Swain continued, conceding that the party is not an exclusive movement and that it is in fact for anyone who shares its ideals. She suggested that instead of Blacks spending time combating the alleged racist ideas within the Tea Party, more energy should be spent on making sound, moral decisions. Swain added that despite Blacks' ties to the Democratic Party, African Americans typically are overwhelmingly conservative.
"I think many are frustrated by the Democratic Party's liberal agenda on abortion and gay rights. Plus, some Blacks are worried about deficit spending, immigration, and rising healthcare costs. They are also concerned about God, country, and family," Swain stated.
Clayton does not necessarily support or disapprove of the party's movement, and he also agrees that people's attention should be on the policies effecting Black communities.
"Blacks should spend their time pressuring their congresspersons and the president to be responsive to their concerns and interests. They should educate themselves about what the Tea Party members are saying, and disassociate themselves with the local groups that espouse racist ideas," Clayton stated.
"I would say that the Tea Party is not for Black people. Most of the Tea Party (members) are well-off White men who want low taxes and less government regulation of our financial institutions," he said. "Black wealth in this country is less than 10 percent of the net average White wealth in this country. The national government has played a positive role in this country for Blacks in the areas of education, social welfare programs, affirmative action, social security, and civil rights. Some candidates for Congress who have the support of the Tea Party want to scale back the Civil Rights Act of 1964, etc.," pointed out Clayton.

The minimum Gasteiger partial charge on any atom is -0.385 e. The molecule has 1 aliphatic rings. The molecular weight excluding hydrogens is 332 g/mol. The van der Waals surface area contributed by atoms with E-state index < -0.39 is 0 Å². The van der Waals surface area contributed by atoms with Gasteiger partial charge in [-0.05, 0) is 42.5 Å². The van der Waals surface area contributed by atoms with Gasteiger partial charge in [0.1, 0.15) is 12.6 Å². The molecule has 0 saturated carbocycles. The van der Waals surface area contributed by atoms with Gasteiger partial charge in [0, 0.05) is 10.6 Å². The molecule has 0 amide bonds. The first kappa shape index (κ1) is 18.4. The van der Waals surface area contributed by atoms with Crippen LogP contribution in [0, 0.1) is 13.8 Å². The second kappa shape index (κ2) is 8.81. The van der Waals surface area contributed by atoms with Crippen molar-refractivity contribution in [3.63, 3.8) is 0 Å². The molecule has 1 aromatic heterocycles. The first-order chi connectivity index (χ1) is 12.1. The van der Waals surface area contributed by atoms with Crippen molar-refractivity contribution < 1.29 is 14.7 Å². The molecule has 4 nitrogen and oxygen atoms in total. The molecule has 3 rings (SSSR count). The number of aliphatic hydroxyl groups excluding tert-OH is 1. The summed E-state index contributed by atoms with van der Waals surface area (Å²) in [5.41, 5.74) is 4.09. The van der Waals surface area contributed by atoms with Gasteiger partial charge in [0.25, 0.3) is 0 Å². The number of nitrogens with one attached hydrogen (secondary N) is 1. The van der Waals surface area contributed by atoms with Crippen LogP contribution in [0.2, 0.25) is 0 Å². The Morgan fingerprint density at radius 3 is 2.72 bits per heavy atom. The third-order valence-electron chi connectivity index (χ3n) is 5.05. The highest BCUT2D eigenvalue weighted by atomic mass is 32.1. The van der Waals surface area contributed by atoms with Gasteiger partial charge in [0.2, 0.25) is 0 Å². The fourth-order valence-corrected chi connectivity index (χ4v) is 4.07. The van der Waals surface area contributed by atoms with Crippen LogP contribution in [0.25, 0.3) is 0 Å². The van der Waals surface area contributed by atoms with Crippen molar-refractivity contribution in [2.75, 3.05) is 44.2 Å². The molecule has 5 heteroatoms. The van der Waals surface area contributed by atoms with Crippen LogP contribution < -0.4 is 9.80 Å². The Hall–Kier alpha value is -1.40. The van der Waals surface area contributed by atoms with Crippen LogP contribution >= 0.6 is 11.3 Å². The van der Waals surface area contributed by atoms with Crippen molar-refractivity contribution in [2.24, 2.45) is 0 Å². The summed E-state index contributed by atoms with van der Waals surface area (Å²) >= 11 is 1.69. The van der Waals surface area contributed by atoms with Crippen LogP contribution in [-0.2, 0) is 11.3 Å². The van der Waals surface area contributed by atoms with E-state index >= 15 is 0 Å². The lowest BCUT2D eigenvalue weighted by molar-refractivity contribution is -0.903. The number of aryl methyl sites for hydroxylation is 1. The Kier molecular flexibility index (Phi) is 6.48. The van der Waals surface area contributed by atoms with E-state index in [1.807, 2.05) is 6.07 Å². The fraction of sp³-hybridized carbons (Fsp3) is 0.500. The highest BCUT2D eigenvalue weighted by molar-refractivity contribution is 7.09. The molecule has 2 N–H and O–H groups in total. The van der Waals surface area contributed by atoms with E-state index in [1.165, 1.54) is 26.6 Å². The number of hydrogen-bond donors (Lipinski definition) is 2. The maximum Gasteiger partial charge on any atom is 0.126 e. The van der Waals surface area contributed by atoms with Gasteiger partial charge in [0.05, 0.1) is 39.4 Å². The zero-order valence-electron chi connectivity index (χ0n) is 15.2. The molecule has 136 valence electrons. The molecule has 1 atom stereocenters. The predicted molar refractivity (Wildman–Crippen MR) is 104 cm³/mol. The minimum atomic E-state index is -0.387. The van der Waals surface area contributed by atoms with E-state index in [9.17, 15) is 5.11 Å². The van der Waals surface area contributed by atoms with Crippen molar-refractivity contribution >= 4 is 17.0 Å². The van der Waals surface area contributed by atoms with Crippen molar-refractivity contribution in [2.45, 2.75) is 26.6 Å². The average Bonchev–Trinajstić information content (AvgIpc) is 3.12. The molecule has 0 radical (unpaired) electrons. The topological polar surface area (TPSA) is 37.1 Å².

"Where would this country and African Americans be without civil rights? The majority of Blacks in this country are registered as Democrats and have been for several decades. After passage of the Voting Rights Act in 1965, the Republican Party has become more conservative and the Tea Party appears to be even more conservative than the Republican Party, as it currently exists."
Who's in the Tea Party? Well, if you are a sensitive Black conservative, you might want to end your reading here (and pick up at the following paragraph). An article published on politicalarticles.net proclaimed that African Americans who are partiers "are traitors to their race and the ideals of democracy and liberty, and they deserve to be called "Uncle Toms." Of course many right-wing Blacks have heard that before.
Candidate for the first Congressional district of Mississippi, Angela McGlowan, was recruited by the Tea Party for the November election. She is one of the few African American faces who side with conservative politics. She is also frequently called upon to be a political analyst for FOX News. McGlowan was recently seen on the podium at a Tea Party rally in D.C.
The party already visited Los Angeles, but the last California stop of the swing through state will be in San Diego.